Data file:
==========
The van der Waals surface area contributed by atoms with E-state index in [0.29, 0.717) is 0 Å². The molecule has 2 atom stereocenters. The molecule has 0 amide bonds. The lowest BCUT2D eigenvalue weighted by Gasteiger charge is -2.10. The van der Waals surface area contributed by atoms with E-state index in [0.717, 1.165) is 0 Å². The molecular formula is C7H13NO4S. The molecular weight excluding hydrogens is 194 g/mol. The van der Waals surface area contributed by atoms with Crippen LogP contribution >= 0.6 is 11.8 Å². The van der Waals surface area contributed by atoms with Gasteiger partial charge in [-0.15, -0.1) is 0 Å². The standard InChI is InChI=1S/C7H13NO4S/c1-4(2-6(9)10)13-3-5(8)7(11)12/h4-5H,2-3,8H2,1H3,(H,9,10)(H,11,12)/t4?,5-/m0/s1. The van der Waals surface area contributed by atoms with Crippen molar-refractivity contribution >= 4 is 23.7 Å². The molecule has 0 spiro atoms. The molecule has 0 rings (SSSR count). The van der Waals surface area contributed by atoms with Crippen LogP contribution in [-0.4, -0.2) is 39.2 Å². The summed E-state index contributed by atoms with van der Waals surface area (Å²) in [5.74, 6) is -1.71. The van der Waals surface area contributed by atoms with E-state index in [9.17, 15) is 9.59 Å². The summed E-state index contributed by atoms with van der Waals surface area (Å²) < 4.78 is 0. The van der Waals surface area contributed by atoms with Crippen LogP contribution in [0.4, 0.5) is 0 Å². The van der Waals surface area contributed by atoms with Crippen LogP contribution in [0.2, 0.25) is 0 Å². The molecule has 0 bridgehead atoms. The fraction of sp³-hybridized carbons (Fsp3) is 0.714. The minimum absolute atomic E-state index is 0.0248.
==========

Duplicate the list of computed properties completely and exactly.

The van der Waals surface area contributed by atoms with E-state index in [0.29, 0.717) is 0 Å². The molecule has 2 atom stereocenters. The molecule has 0 amide bonds. The lowest BCUT2D eigenvalue weighted by Gasteiger charge is -2.10. The van der Waals surface area contributed by atoms with E-state index in [0.717, 1.165) is 0 Å². The molecular formula is C7H13NO4S. The molecular weight excluding hydrogens is 194 g/mol. The van der Waals surface area contributed by atoms with Crippen LogP contribution >= 0.6 is 11.8 Å². The van der Waals surface area contributed by atoms with Gasteiger partial charge in [-0.15, -0.1) is 0 Å². The standard InChI is InChI=1S/C7H13NO4S/c1-4(2-6(9)10)13-3-5(8)7(11)12/h4-5H,2-3,8H2,1H3,(H,9,10)(H,11,12)/t4?,5-/m0/s1. The van der Waals surface area contributed by atoms with Crippen molar-refractivity contribution >= 4 is 23.7 Å². The molecule has 0 spiro atoms. The molecule has 0 rings (SSSR count). The van der Waals surface area contributed by atoms with Crippen LogP contribution in [-0.4, -0.2) is 39.2 Å². The summed E-state index contributed by atoms with van der Waals surface area (Å²) in [5.74, 6) is -1.71. The van der Waals surface area contributed by atoms with E-state index in [9.17, 15) is 9.59 Å². The summed E-state index contributed by atoms with van der Waals surface area (Å²) < 4.78 is 0. The van der Waals surface area contributed by atoms with Crippen LogP contribution in [0.4, 0.5) is 0 Å². The van der Waals surface area contributed by atoms with Crippen LogP contribution in [0.2, 0.25) is 0 Å². The molecule has 0 bridgehead atoms. The fraction of sp³-hybridized carbons (Fsp3) is 0.714. The minimum absolute atomic E-state index is 0.0248.